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Burns   Fractures   Wound Bed Preparation
  Leg Ulcers   Surgical Wounds   Tissue Viability
  Pressure Ulcers   Vascular Conditions   Infection & Inflammation
  Diabetic Foot   Lymphoedema   Moisture Imbalance
  I.V. and Catheter Sites   Soft Tissue Injuries   Edge of Wound


Scar Management


Minor Wounds    


Burns can be sustained in a number of ways. In children and the elderly, the most common cause of burns are scalds involving hot liquids, while in adults, flame burns are more prevalent. Other causes can include chemical contact, electrical and friction damage, and sunburn.


The seriousness of a burn injury depends on several factors including:

  • The size and depth of the burn
  • The location of the burn
  • The age and general medical condition of the burn patient


Clinical studies suggest that about 95% of all burns are relatively minor, however about 5% require hospitalisation and highly specialised treatment. The severity of a burn determines the type of treatment it requires. Previously, terminology used to describe burn damage included "First-degree", "Second-degree" and "Third-degree". This terminology has been replaced by the recognised grades of burns that detail the tissue depth as listed below:

  • Minor/Superficial (sometimes referred to as epidermal)
  • Superficial Partial Thickness
  • Mid Dermal Partial Thickness
  • Deep Dermal Partial Thickness
  • Full Thickness


Depth Characteristics  Image




Usually not blistered

Will heal within approximately 7 days with no scarring




Superficial Dermal


Blistered with pale pink base

Very painful

Usually heals by epithelialisation in 10 - 14 days with no scarring




Mid - Deep Dermal



Red or white base +/- blisters

No capillary return

Predominantly painless

Prolonged healing with possible scarring and contracture

Heal in 14 - 28 days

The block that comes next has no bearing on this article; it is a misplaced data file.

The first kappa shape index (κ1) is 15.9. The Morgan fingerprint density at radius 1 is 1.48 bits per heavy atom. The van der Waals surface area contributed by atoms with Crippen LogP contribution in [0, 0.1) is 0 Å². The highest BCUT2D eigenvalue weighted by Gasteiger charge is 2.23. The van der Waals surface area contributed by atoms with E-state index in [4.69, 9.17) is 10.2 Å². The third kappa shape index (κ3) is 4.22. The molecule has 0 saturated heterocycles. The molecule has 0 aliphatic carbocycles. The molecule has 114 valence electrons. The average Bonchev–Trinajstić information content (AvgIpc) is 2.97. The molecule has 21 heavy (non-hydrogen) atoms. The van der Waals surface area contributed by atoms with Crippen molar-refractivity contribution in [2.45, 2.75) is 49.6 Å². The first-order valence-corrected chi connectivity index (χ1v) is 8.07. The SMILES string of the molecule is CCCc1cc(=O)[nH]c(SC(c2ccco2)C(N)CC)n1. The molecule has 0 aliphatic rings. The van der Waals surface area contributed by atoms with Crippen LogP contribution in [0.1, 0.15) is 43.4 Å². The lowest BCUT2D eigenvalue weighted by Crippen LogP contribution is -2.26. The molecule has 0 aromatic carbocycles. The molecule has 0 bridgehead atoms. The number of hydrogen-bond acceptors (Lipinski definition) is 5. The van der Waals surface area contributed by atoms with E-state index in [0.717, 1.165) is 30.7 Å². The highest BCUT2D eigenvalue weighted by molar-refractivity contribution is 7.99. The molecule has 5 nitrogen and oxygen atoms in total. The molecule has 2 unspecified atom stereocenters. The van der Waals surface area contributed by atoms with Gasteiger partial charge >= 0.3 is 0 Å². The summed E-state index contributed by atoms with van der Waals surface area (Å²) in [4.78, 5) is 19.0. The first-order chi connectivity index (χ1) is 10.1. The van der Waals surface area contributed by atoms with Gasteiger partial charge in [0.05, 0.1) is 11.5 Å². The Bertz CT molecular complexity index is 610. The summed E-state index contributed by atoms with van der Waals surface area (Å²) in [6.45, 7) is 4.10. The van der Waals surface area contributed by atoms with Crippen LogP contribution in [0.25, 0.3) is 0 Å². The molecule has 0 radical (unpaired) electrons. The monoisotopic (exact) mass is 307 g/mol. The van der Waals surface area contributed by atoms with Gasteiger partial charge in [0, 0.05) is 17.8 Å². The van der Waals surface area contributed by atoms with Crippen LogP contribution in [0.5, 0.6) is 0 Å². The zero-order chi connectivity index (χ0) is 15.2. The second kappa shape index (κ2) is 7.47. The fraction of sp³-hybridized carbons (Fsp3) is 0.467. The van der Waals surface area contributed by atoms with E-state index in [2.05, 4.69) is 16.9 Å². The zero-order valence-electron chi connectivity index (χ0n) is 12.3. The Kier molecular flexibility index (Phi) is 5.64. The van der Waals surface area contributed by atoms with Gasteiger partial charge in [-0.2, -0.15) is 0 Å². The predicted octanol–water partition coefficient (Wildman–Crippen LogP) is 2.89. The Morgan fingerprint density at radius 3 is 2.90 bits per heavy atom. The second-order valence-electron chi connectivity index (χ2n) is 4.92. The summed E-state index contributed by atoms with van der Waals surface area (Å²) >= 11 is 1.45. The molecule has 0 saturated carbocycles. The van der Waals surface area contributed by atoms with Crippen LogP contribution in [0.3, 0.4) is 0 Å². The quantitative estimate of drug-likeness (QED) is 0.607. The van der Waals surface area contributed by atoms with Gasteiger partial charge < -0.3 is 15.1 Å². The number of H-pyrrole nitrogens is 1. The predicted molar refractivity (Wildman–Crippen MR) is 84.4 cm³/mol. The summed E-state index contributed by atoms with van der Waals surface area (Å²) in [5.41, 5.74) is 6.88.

Full Thickness


Leathery, white or charred


Prolonged healing with scarring and possible loss of function



For more information on the recognised grades of burn >



The clinical objectives for management of burns are:

  • Stabilise the patient
  • Cool the wound
  • Debride devitalised (necrotic) tissue
  • Protect from infection
  • Close the wound by primary or secondary healing or by grafting


The impact of first aid cannot be overemphasized with rapid, effective first aid helping to prevent further damage and deeper tissue loss. Burn wound conversion refers to the process whereby tissue damage can extend to deeper layers resulting in prolonged healing. This increases the risk of complications post healing such as contraction and keloid or hypertrophic scarring.


Certain burns require assessment and/or admission to a burns unit. The Australian and New Zealand Burn Association (ANZBA) list the referral criteria to a burns unit on their website.


Product Selection


Product Selection


Moisture donating:

Exudtate Management:

Protective Dressings:

Superficial Dermal

Protective Dressings:

Exudate Management:



Mid - Deep Dermal & Full Thickness


Referral to burns clinician:

Scar Management


Silicone Gel Sheet:

Compression Garments:



Related Links

--> Australian and New Zealand Burn Association (ANZBA)

--> Burns Education